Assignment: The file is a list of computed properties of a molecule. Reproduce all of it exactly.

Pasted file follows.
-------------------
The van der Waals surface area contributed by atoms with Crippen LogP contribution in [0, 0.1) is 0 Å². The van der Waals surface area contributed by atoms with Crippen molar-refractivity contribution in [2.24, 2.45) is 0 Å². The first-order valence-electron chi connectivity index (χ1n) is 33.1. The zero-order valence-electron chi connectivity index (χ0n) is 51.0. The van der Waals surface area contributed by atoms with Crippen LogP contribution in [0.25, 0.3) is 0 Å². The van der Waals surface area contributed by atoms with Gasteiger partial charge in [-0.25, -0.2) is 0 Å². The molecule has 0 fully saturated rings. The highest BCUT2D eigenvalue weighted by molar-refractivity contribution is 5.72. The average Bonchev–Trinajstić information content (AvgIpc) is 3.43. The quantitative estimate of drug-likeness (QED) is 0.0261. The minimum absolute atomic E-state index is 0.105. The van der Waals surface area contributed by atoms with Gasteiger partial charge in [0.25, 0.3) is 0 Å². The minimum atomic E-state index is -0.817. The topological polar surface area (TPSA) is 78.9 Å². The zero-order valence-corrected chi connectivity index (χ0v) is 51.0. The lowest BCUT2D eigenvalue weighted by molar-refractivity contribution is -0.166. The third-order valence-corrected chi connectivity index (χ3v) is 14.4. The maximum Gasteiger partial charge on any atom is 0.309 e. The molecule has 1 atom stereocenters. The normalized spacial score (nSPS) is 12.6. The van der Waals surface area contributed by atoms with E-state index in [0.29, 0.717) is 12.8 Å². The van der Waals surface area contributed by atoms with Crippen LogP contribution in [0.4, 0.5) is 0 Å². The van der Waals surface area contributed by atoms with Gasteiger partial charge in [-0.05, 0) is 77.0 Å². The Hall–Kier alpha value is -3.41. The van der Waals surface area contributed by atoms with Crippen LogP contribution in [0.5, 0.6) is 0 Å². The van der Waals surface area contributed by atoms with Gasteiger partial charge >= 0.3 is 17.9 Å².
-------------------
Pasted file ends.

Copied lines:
The van der Waals surface area contributed by atoms with Crippen LogP contribution in [0, 0.1) is 0 Å². The van der Waals surface area contributed by atoms with Crippen molar-refractivity contribution in [2.24, 2.45) is 0 Å². The first-order valence-electron chi connectivity index (χ1n) is 33.1. The zero-order valence-electron chi connectivity index (χ0n) is 51.0. The van der Waals surface area contributed by atoms with Crippen LogP contribution in [0.25, 0.3) is 0 Å². The van der Waals surface area contributed by atoms with Gasteiger partial charge in [-0.25, -0.2) is 0 Å². The molecule has 0 fully saturated rings. The highest BCUT2D eigenvalue weighted by molar-refractivity contribution is 5.72. The average Bonchev–Trinajstić information content (AvgIpc) is 3.43. The quantitative estimate of drug-likeness (QED) is 0.0261. The minimum absolute atomic E-state index is 0.105. The van der Waals surface area contributed by atoms with Gasteiger partial charge in [0.25, 0.3) is 0 Å². The minimum atomic E-state index is -0.817. The topological polar surface area (TPSA) is 78.9 Å². The zero-order valence-corrected chi connectivity index (χ0v) is 51.0. The lowest BCUT2D eigenvalue weighted by molar-refractivity contribution is -0.166. The third-order valence-corrected chi connectivity index (χ3v) is 14.4. The maximum Gasteiger partial charge on any atom is 0.309 e. The molecule has 1 atom stereocenters. The normalized spacial score (nSPS) is 12.6. The van der Waals surface area contributed by atoms with E-state index in [0.29, 0.717) is 12.8 Å². The van der Waals surface area contributed by atoms with Crippen LogP contribution in [0.4, 0.5) is 0 Å². The van der Waals surface area contributed by atoms with Gasteiger partial charge in [-0.05, 0) is 77.0 Å². The Hall–Kier alpha value is -3.41. The van der Waals surface area contributed by atoms with Crippen LogP contribution in [0.5, 0.6) is 0 Å². The van der Waals surface area contributed by atoms with Gasteiger partial charge >= 0.3 is 17.9 Å².